You look so happy when you are around food, said K when I sent her this picture from the Authenticook Dine With The Kolis lunch
Here's a little positive post from me for you to start your week with. Or, at least, me mine. It is to do with my fight with back pain and how yoga is helping me in the journey.
If you follow me on Instagram or on Facebook or on Twitter, then you would have noticed that I've been travelling across Mumbai a fair bit in the past couple of weeks. Trying out new food experiences and sharing some of what I have come across in the process. This is a bit different from my usual feed (no pun intended), which is largely from Bandra where I live. Some folks have even messaged me saying how they find this monotonous. Well, there is a reason for it being so.
I hate travelling in Mumbai in general. The time taken to reach anywhere by road, and I travel by Ola and Uber cabs, is getting longer each day with the traffic increasing.
I also have a back problem which has been there for years. I am not the only person in the world to have a back pain of course. So many people suffer from it these days. For most of us I am told, the cause is not something that requires drastic remedies, but is more a function of stress, poor posture and of sitting at the desk all the time without getting any exercise. Bad and bumpy roads make it worse.
Which is why I avoid travel in the city. When in pain, I further burrow myself in at home. If it gets too bad, I reach out to my doc, and then take a pain killer, which is not a good thing I know.
I had recently gone to my doctor of many years, an orthopaedic, when I was in pain. He sat me down and told me that my back issues are due to a weak back and that pain and spasms could be triggered of by stress, mental or physical or both. He told me that exercise is my best bet in the long run. Swimming, doing planks if I could, or yoga.
Luckily, I found a yoga teacher soon after that thanks to a friend and college senior who lives next door and whom I connected with thanks to my blog and who often cooks and feed us.
The teacher and I have started our sessions a month and a half back and he comes home for private sessions. I'd been going to the Yoga Institute at Santa Cruz for a few years before that for the group classes. Turns out that my teacher is from there too. He hardly does any individual classes he tells me but he luckily took me under his wings.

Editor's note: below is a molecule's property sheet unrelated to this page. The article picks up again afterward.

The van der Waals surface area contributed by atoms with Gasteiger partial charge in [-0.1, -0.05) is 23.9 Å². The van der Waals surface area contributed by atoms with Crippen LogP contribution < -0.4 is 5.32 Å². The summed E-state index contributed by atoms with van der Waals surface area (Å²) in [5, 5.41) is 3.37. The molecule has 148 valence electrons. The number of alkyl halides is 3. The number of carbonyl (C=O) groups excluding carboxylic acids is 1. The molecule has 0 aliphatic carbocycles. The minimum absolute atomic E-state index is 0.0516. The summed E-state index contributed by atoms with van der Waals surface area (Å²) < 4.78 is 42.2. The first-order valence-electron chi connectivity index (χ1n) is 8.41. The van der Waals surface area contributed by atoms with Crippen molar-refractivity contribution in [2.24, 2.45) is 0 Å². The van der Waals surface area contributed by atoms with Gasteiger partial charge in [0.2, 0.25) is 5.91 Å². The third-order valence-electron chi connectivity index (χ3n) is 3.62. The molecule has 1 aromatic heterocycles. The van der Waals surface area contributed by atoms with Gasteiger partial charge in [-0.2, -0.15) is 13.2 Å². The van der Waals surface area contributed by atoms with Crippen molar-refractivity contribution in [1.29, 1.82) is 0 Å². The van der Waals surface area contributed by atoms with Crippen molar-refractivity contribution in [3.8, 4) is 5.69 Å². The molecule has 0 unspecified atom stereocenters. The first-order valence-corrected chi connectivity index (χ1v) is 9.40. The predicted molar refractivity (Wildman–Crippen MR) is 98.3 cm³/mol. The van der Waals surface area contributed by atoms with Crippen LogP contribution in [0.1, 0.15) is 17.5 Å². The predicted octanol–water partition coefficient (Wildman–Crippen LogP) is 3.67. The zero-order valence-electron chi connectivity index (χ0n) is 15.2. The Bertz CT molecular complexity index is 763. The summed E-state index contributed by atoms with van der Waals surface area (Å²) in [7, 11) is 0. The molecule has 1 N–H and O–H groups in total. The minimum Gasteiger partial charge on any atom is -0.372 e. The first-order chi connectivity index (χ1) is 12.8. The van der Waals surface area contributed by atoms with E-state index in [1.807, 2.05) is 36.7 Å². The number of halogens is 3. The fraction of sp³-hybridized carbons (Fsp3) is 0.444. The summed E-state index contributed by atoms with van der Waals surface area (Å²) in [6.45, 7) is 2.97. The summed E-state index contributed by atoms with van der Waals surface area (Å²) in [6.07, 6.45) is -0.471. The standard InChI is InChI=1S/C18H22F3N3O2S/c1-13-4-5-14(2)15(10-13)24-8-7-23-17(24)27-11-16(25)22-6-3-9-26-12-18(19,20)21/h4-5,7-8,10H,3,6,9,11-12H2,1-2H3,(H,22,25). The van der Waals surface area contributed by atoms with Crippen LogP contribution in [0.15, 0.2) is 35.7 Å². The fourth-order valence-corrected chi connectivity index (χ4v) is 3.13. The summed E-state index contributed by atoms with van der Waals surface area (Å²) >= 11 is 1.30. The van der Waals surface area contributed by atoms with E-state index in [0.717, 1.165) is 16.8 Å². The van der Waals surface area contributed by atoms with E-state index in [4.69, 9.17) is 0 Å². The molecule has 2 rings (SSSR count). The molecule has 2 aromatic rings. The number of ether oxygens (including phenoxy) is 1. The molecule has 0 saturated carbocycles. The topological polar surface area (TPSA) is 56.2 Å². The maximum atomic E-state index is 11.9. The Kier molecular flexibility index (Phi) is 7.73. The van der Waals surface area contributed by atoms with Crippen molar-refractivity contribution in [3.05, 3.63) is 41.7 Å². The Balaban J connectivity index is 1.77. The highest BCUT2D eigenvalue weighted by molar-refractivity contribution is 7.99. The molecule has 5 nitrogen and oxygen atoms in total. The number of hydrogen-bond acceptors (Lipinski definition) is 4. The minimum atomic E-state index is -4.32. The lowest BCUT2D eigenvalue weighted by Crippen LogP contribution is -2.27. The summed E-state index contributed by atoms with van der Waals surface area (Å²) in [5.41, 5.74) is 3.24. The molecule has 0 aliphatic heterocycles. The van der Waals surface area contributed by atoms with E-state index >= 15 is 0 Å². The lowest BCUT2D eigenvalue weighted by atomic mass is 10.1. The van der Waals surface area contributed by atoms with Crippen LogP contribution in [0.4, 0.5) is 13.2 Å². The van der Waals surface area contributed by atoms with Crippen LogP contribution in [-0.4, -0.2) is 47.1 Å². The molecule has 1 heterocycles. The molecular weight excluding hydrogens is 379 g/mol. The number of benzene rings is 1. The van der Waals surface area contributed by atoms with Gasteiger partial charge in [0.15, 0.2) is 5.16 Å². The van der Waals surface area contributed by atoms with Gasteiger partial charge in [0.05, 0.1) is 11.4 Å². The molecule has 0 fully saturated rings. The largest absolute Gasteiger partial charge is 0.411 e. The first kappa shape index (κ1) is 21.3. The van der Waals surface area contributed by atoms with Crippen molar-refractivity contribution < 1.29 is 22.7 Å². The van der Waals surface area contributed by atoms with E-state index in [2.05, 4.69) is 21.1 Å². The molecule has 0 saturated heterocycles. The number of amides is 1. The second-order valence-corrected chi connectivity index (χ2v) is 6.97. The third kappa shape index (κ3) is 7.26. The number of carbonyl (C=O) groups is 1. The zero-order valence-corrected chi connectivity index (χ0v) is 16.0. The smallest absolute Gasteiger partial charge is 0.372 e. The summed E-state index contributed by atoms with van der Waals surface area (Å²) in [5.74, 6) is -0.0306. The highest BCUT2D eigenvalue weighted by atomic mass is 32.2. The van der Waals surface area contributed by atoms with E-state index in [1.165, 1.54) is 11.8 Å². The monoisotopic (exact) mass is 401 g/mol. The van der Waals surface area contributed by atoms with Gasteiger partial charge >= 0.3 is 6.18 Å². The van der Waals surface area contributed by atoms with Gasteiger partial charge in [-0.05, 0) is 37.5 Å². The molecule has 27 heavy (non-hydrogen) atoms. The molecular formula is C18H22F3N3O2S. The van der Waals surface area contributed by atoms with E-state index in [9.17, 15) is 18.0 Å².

Has my back pain gone after we started? No, not yet. It actually won't go so soon, says my teacher.
We have been working on an asana (physical exercise) routine aimed at strengthening my back. At the same time he has been talking to me about the philosophy of yoga from a holistic point of view. Through this, he has made me think about my pain and try to decode it better. "Try to understand the pain," as he puts it. His point is that the pain is something I've brought upon myself over the years through my lifestyle, poor posture etc and that therefore I will be the one who will have to fix it too. That a month and a half of asanas is not enough to fix it though.
What he has done, though, is urged me to face the pain and to learn to tackle it. "Pain will be there, whether you want to suffer is up to you," he said. He also stresses on the concept of ‘impermanence of situattion’ or anithya Bhavana. The fact that nothing lasts forever, suffering, pain or joy. Bringing the esoteric concept to ground level, he pointed out that my pain normally goes after a while and that this is possibly because it is not a serious injury and that I should try to deal with it rather than letting it take over my life or my running to take pain killers which, by the way, my doctor says these days that he is not too keen on it either.
It's not been easy adhering to this and in the initial days I'd get back to my pattern of tunnelling in and taking pain killers when in pain. But then, pushed by my yoga teacher who is my age but can get quite stern, I have tried to give in less to the pain as the days went by. As a result of this, I've been more open, or less closed than before, to trying out food experiences, even if they need me to travel within the city. Yoga after all, as he says is the control of the mind over the body. It is also about balance as is Buddhism, he pointed out. It is sort of cool to see both the life philosophies one follows come together again and again.
I went to Andheri, for example, to try out food from the O'tenga girls who do Assamese food deliveries in Mumbai. I loved the experience and wrote about it too. I was in pain towards the end of the journey back home front their kitchen but I didn't mind the outing at all.
With Priyangi and Joyee of O’Tenga